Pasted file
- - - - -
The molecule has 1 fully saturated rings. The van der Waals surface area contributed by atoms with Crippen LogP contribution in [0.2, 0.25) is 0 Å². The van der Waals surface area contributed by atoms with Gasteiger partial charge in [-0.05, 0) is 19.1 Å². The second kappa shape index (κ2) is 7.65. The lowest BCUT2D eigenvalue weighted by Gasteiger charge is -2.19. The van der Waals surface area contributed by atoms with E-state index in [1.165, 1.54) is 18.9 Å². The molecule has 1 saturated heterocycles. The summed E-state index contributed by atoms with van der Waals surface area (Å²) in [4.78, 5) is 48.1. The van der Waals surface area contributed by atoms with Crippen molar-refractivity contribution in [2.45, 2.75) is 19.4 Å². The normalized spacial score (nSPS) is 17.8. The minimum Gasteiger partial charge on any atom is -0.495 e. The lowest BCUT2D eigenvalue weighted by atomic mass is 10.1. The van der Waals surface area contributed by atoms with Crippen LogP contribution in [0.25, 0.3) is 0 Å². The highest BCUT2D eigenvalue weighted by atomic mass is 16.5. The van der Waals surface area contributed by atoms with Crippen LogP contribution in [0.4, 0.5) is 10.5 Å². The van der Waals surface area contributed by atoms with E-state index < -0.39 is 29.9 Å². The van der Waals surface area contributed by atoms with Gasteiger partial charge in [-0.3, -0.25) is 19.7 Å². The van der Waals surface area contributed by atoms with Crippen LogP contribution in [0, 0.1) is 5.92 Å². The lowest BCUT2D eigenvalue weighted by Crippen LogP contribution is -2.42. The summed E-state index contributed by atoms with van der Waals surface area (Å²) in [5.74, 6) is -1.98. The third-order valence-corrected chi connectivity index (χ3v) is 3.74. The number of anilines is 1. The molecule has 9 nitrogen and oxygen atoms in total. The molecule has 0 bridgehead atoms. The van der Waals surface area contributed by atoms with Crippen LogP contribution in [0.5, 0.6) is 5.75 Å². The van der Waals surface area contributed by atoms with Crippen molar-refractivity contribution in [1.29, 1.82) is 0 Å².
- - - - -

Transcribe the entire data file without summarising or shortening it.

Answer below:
The molecule has 1 fully saturated rings. The van der Waals surface area contributed by atoms with Crippen LogP contribution in [0.2, 0.25) is 0 Å². The van der Waals surface area contributed by atoms with Gasteiger partial charge in [-0.05, 0) is 19.1 Å². The second kappa shape index (κ2) is 7.65. The lowest BCUT2D eigenvalue weighted by Gasteiger charge is -2.19. The van der Waals surface area contributed by atoms with E-state index in [1.165, 1.54) is 18.9 Å². The molecule has 1 saturated heterocycles. The summed E-state index contributed by atoms with van der Waals surface area (Å²) in [4.78, 5) is 48.1. The van der Waals surface area contributed by atoms with Crippen molar-refractivity contribution in [2.45, 2.75) is 19.4 Å². The normalized spacial score (nSPS) is 17.8. The minimum Gasteiger partial charge on any atom is -0.495 e. The lowest BCUT2D eigenvalue weighted by atomic mass is 10.1. The van der Waals surface area contributed by atoms with Crippen LogP contribution in [0.25, 0.3) is 0 Å². The highest BCUT2D eigenvalue weighted by atomic mass is 16.5. The van der Waals surface area contributed by atoms with Crippen LogP contribution in [0.4, 0.5) is 10.5 Å². The van der Waals surface area contributed by atoms with E-state index < -0.39 is 29.9 Å². The van der Waals surface area contributed by atoms with Gasteiger partial charge in [-0.3, -0.25) is 19.7 Å². The van der Waals surface area contributed by atoms with Crippen LogP contribution in [0, 0.1) is 5.92 Å². The lowest BCUT2D eigenvalue weighted by Crippen LogP contribution is -2.42. The summed E-state index contributed by atoms with van der Waals surface area (Å²) in [5.74, 6) is -1.98. The third-order valence-corrected chi connectivity index (χ3v) is 3.74. The number of anilines is 1. The molecule has 9 nitrogen and oxygen atoms in total. The molecule has 0 bridgehead atoms. The van der Waals surface area contributed by atoms with Crippen LogP contribution in [0.5, 0.6) is 5.75 Å². The van der Waals surface area contributed by atoms with Crippen molar-refractivity contribution in [1.29, 1.82) is 0 Å².